Cheers: to unintended irony. A scant couple of months after laying off a thousand or so provincial civil servants, Finance Minister Jerome Kennedy was front-and-centre to hand out public service awards. It makes you wonder: what would have happened if some of the names submitted as candidates were actually among the employees that Kennedy and his fellow cabinet members had marked for the chopping block? Or worse? If one of the winners had recently been awarded a pink slip? That might have made for an uncomfortable little ceremony.
Cheers: to helping those in need. Thank goodness the provincial government was there to provide necessary research and development money to the mining industry, including funding to help Anaconda Mining Inc. “increase efficiency in both its mining and milling operations at its Pine Cove Mine on the Baie Verte Peninsula.” Six days later, Anaconda announced the Pine Cove mine had great fourth quarter results. “During the fourth quarter, the company sold 4,367 ounces of gold and generated $6,780,307 in revenue at an average sales price of $1,552 per ounce. The fourth quarter sales volume and revenue were approximately 41 per cent and 32 per cent greater than the third quarter sales volume and revenue, respectively. For fiscal 2013, the company sold 14,879 ounces of gold and generated $24,173,439 in revenue at an average sales price of $1,625 per ounce. Compared to fiscal 2012, sales volume and revenue increased 24 per cent and 21 per cent, respectively.” For 2012, the last year the company has its results online, it had over $4 million in profits.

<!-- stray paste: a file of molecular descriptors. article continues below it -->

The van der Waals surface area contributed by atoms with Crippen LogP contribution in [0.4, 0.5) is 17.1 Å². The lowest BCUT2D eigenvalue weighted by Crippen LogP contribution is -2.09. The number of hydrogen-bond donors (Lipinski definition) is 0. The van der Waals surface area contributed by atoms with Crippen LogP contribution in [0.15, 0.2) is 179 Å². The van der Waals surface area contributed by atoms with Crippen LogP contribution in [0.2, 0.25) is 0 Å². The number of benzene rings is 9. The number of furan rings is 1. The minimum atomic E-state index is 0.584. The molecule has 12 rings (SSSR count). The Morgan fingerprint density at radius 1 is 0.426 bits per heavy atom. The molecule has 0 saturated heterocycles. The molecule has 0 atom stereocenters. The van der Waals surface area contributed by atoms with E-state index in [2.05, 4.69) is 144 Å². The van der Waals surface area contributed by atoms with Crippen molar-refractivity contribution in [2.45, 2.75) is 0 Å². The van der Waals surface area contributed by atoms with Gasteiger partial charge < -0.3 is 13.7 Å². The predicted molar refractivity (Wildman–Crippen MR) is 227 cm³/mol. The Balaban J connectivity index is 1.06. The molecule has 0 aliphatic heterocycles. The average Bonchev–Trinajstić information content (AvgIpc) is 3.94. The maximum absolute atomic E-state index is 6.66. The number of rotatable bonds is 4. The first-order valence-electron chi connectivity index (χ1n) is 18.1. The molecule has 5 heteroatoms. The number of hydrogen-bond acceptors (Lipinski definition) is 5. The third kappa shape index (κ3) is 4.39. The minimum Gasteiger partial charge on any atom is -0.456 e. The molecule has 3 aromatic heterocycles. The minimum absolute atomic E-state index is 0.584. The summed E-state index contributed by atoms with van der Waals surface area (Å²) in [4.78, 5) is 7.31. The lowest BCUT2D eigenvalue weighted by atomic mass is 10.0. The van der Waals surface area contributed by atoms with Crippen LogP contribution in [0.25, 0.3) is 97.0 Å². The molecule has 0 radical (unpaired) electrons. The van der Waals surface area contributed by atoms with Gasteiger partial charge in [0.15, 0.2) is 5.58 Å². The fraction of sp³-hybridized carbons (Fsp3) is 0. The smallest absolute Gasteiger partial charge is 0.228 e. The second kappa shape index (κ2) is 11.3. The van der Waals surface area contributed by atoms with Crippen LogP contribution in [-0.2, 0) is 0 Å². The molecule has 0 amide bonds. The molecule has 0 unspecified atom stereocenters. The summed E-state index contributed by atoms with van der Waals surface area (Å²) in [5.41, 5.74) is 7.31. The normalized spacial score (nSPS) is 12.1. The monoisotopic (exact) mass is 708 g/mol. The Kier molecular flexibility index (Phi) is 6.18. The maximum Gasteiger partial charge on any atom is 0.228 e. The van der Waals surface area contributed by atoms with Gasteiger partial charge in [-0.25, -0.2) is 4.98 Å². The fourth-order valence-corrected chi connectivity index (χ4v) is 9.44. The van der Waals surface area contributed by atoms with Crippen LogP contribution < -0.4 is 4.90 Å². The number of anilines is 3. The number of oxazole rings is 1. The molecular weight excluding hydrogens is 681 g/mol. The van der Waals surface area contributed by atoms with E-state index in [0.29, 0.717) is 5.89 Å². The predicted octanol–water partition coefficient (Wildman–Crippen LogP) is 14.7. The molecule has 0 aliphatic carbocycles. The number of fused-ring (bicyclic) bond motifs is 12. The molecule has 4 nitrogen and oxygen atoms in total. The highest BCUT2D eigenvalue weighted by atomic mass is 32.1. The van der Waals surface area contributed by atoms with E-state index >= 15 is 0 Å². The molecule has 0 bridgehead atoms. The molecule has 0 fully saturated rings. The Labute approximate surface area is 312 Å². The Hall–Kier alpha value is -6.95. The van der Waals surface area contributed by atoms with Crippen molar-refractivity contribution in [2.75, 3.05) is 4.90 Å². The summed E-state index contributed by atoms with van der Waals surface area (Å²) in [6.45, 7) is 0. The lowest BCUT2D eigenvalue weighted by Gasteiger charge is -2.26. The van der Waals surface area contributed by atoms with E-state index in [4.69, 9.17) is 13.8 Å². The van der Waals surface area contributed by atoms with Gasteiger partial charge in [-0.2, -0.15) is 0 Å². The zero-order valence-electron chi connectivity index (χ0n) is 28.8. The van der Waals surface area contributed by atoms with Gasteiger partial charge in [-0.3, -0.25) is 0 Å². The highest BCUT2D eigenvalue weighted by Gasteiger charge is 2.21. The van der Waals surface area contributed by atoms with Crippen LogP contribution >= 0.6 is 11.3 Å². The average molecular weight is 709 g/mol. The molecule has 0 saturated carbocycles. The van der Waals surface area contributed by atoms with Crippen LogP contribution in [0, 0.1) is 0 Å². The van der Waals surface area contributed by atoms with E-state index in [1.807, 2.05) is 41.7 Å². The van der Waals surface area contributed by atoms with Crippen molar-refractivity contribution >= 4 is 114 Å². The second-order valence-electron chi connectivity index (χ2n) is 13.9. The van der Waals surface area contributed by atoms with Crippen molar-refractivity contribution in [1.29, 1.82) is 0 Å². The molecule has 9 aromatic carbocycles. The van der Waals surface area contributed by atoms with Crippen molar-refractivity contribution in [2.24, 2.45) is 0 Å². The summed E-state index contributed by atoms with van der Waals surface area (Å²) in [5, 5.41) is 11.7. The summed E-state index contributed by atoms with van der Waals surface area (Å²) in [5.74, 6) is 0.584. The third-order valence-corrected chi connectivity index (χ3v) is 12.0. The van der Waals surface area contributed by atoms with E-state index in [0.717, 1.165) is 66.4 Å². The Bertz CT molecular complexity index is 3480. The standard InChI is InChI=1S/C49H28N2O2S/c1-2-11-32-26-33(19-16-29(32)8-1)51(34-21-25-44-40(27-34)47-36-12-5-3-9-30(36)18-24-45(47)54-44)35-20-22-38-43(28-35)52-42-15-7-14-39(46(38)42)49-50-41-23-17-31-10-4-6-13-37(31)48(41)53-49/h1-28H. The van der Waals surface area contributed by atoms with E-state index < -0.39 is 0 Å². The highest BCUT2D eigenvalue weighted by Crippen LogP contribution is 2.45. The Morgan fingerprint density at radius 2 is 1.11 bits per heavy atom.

Jeers: to the left hand meeting the right hand. And not in applause, either. While provincial government energy projections insist we’ll need more electricity for more home heating (cue Muskrat Falls), provincial government climate projections released last week now forecast warmer weather that will reduce the number of days we need to use home and industry heating by 12 per cent. The new forecast is also pointing towards a five per cent increase in precipitation in both the fall and winter — good news for the province’s existing on-island hydroelectric reservoirs. Quick! Warn Nalcor and Ed Martin!
Jeers: to having your cake and eating it, too. Placentia Mayor Bill Hogan says his town is close to reaching a deal with the province and the companies building a new lift bridge in his town over a claim that they owe $400,000 or so in municipal permit fees. So stay with us here for the math: the province is building a new lift bridge at a cost of $40 million that will primarily benefit the town. The town has, according to the 2011 census, 3,643 people — which would put the cost of the bridge, per person, at around $11,000. The provincial government is paying, though, so the bridge’s pricetag is about $80 for every man, woman and child in the province. On top of that, Hogan (although he says the municipal fee is negotiable) wants the equivalent of $109 in fees for every man, woman and child in Placentia paid back to the town — meaning that, on a per-resident basis, the fees would not only equal the $80 per person the bridge will cost Placentia residents, but make an extra $29 per person, too. What’s that old saying? You don’t ask, you don’t get?